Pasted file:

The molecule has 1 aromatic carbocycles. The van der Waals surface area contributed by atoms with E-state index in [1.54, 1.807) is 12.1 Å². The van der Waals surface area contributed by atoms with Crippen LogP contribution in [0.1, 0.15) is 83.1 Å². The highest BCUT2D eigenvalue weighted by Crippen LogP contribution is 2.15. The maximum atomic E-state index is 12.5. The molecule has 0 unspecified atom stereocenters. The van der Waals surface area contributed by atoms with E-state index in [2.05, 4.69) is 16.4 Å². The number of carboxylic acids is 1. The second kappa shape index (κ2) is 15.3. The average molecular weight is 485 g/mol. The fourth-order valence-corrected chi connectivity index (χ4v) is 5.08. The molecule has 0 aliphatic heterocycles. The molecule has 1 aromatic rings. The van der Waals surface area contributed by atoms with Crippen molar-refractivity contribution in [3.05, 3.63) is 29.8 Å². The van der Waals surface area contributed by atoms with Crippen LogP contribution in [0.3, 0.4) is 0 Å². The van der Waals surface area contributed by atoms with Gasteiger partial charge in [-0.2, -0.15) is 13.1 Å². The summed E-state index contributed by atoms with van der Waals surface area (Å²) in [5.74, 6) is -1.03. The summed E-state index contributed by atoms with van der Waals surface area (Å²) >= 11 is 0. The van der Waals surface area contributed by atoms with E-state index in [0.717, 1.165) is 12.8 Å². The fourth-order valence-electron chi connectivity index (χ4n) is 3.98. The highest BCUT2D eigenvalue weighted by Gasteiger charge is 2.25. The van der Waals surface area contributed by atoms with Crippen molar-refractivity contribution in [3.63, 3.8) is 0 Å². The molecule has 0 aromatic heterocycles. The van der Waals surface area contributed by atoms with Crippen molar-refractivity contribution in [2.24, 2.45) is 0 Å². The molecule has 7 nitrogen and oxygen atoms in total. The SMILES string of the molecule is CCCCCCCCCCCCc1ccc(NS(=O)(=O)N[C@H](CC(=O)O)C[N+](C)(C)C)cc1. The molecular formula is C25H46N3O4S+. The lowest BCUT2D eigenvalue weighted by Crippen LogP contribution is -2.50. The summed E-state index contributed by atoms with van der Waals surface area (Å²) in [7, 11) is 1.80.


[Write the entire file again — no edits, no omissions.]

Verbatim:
The molecule has 1 aromatic carbocycles. The van der Waals surface area contributed by atoms with E-state index in [1.54, 1.807) is 12.1 Å². The van der Waals surface area contributed by atoms with Crippen LogP contribution in [0.1, 0.15) is 83.1 Å². The highest BCUT2D eigenvalue weighted by Crippen LogP contribution is 2.15. The maximum atomic E-state index is 12.5. The molecule has 0 unspecified atom stereocenters. The van der Waals surface area contributed by atoms with E-state index in [2.05, 4.69) is 16.4 Å². The number of carboxylic acids is 1. The second kappa shape index (κ2) is 15.3. The average molecular weight is 485 g/mol. The fourth-order valence-corrected chi connectivity index (χ4v) is 5.08. The molecule has 0 aliphatic heterocycles. The molecule has 1 aromatic rings. The van der Waals surface area contributed by atoms with Crippen molar-refractivity contribution in [3.05, 3.63) is 29.8 Å². The van der Waals surface area contributed by atoms with Crippen LogP contribution in [0.3, 0.4) is 0 Å². The van der Waals surface area contributed by atoms with Gasteiger partial charge in [-0.2, -0.15) is 13.1 Å². The summed E-state index contributed by atoms with van der Waals surface area (Å²) in [5.74, 6) is -1.03. The summed E-state index contributed by atoms with van der Waals surface area (Å²) >= 11 is 0. The van der Waals surface area contributed by atoms with E-state index in [0.717, 1.165) is 12.8 Å². The fourth-order valence-electron chi connectivity index (χ4n) is 3.98. The highest BCUT2D eigenvalue weighted by Gasteiger charge is 2.25. The van der Waals surface area contributed by atoms with Crippen molar-refractivity contribution in [3.63, 3.8) is 0 Å². The molecule has 0 aromatic heterocycles. The van der Waals surface area contributed by atoms with Crippen molar-refractivity contribution in [2.24, 2.45) is 0 Å². The molecule has 7 nitrogen and oxygen atoms in total. The SMILES string of the molecule is CCCCCCCCCCCCc1ccc(NS(=O)(=O)N[C@H](CC(=O)O)C[N+](C)(C)C)cc1. The molecular formula is C25H46N3O4S+. The lowest BCUT2D eigenvalue weighted by Crippen LogP contribution is -2.50. The summed E-state index contributed by atoms with van der Waals surface area (Å²) in [7, 11) is 1.80.